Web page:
GUBA Seat Hogs at Borat Screening

Picked up fellow SF Metroblogger Richard Ault at his house, downed a shot of Glenlivet while there, and drove down to AMC Van Ness for the 5:40 screening of the hilarious, sure to be controversial comedy Borat on its opening day. We walked into a quickly crowding theater fifteen minutes before showtime and find that placed upon about 40-50 seats is a sheet of paper with the word . . .

CUBA and wondered what the hell a large group of Cubans would be doing at this Kazakhastani flick. Upon closer inspection, the word was GUBA. What the hell does that stand for? Who the hell are they? And why are they taking up the best seats in the house?

As showtime approached, there weren’t a whole lot of Gubans filling their reserved seats. Non-Gubans entering the theater were getting pissed that they couldn’t find two seats together to sit with their movie-going mate, some harsh words were exchanged. Most of the Gubans started arriving just before and during the trailers. A very annoying people, these Gubans.

No one around us knew what GUBA was, or who their chosen filmgoers could be. Even Richard, savvy technocrat webhound that he is, was at a loss. The best I could come up with was Gay Urban Basketball Association, but most of them weren’t very tall. Hmmm . . .

Today I googled GUBA. Seems to me to be the guilty party hogging all of the good seats and leaving as the credits rolled, still showing film action, and blocking the screen for the rest of us with their big Guban heads. GUBArs.

7 Comments so far

  1. Poormojo (unregistered) on November 4th, 2006 @ 8:16 pm

    That’s really awful. Did anyone just knock aside the paper and sit down?


  2. Bradley Allen (unregistered) on November 4th, 2006 @ 8:52 pm

    I’ve seen this happen in movie theaters in Silicon Valley. Google or Yahoo or AOL or whatever wants to send their people to a movie… but are not willing to cough up the $$$ to rent out the theatre out-right. So they just print up their own signs and hog up the best seats in the hope that people will not use their company sanctioned mirth time to go home and maybe watch a movie with their own family.


  3. Mattymatt (unregistered) on November 6th, 2006 @ 10:43 am

    I had exactly the same problem at the Borak screening that I went to! A bunch of people got to the theater before me, and bought as many tickets as they wanted, and then took up one seat per ticket wherever they pleased!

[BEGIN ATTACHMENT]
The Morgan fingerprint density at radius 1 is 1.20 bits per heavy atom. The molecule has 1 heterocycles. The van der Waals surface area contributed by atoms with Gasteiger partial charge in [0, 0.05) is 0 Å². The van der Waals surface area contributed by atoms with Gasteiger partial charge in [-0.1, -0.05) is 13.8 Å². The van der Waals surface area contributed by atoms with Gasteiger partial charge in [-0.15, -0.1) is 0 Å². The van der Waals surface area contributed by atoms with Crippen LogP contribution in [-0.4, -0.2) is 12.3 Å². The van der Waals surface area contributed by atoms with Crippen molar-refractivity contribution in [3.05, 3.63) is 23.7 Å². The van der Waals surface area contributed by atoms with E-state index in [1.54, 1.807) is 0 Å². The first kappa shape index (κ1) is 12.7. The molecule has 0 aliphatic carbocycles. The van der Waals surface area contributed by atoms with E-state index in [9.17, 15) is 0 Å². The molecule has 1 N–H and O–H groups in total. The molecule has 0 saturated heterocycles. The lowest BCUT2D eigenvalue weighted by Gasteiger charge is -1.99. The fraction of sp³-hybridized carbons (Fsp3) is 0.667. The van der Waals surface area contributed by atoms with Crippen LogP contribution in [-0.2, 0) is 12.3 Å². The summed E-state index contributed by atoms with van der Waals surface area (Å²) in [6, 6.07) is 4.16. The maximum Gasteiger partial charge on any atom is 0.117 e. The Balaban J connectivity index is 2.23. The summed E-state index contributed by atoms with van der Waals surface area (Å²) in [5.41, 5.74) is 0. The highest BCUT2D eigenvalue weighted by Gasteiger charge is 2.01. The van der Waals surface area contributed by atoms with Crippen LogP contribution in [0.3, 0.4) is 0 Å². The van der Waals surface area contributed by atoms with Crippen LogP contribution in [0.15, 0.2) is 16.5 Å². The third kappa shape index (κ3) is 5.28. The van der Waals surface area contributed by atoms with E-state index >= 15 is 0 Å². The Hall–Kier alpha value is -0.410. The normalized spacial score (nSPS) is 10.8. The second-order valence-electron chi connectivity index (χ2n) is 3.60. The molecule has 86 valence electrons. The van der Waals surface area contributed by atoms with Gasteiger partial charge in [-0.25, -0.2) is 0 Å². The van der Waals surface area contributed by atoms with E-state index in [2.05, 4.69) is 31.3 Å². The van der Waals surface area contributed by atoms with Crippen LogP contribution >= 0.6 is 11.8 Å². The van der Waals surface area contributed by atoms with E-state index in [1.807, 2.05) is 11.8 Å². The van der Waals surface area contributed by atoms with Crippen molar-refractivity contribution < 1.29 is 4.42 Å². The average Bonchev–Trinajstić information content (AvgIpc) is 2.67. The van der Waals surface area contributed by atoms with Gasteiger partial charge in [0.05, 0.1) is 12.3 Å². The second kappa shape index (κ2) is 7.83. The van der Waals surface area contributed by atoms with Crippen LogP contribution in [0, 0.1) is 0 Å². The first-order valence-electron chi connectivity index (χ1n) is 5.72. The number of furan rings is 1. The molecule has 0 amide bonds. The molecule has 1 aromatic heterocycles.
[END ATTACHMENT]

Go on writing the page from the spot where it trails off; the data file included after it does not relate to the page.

4. T.J. (unregistered) on November 6th, 2006 @ 11:04 am

    Weird, Mattymatt. People bought tickets and then USED ths seats? Insanity. (And it looks like Borak has been changed — d’oh.)

    But seriously, I’m from GUBA and we’re super sorry for annoying anyone. Our company generously offered to take 18 of us (not 40 to 50, but 18 — nine seats each in two rows) to the movie. A colleague printed out signs — kind of cheesy, but she *did* get there 45 minutes before the scheduled showtime, after all, to claim said seats, and there were always at least one or two people there to keep the signs company.

    BTW, we wound up giving away four seats *just* before our people came in, so a few Gubans (I like that, actually) had to leave their significant others to search for random front-row seats. That taught them to be late! Niii-iiice!


  5. Borat (unregistered) on November 6th, 2006 @ 11:22 am

    In Kazakhstan, is killing offense!!


  6. Matt R. (unregistered) on November 6th, 2006 @ 12:00 pm

    MattyMatt: To clarify, if it wasn’t evident from the blog: This was a large group that bought tickets beforehand and commandeered a large number of PRIMO seats, and apparently done so without theater management knowledge (or else I would have expected some roping off of the seats, which I would still find annoying, but more acceptable). It’s one thing to place your coat to save one or two seats for the folks accompanying you to a movie, but it’s another thing for a large number of seats to be “reserved” with lots of other folks coming in well before showtime and not able to access those still-untaken seats.

    T..J: Thanks for the explanation and the understanding of the annoyance. Very Guban of you. Maybe it was the scotch, but it did look like more than 20 seats–my bad if I am in single-malt error. I feel bad for the few poor Gubans bravely defending the staked-out territory as the hordes arrived–never a comfortable situation, even when just saving a couple of seats. Again,thanks for your good humor about the post!

    Borat: You should open a chain of theaters here in the US–your laws and offenses resulting in capital punishment would be most welcome. Would love to see what you’d do with the cell phone talkers! Congrats on the box office success this past weekend. Don’t forget your supporters at “election” time.


  7. Matt R. (unregistered) on November 6th, 2006 @ 12:49 pm

    Further research on Guba has presented the possibility that the Gubans, being geopolitically connected to Kazakhstan, may be involved in an alliance with Borat.

    The mystery, the hidden agendas, deepen.



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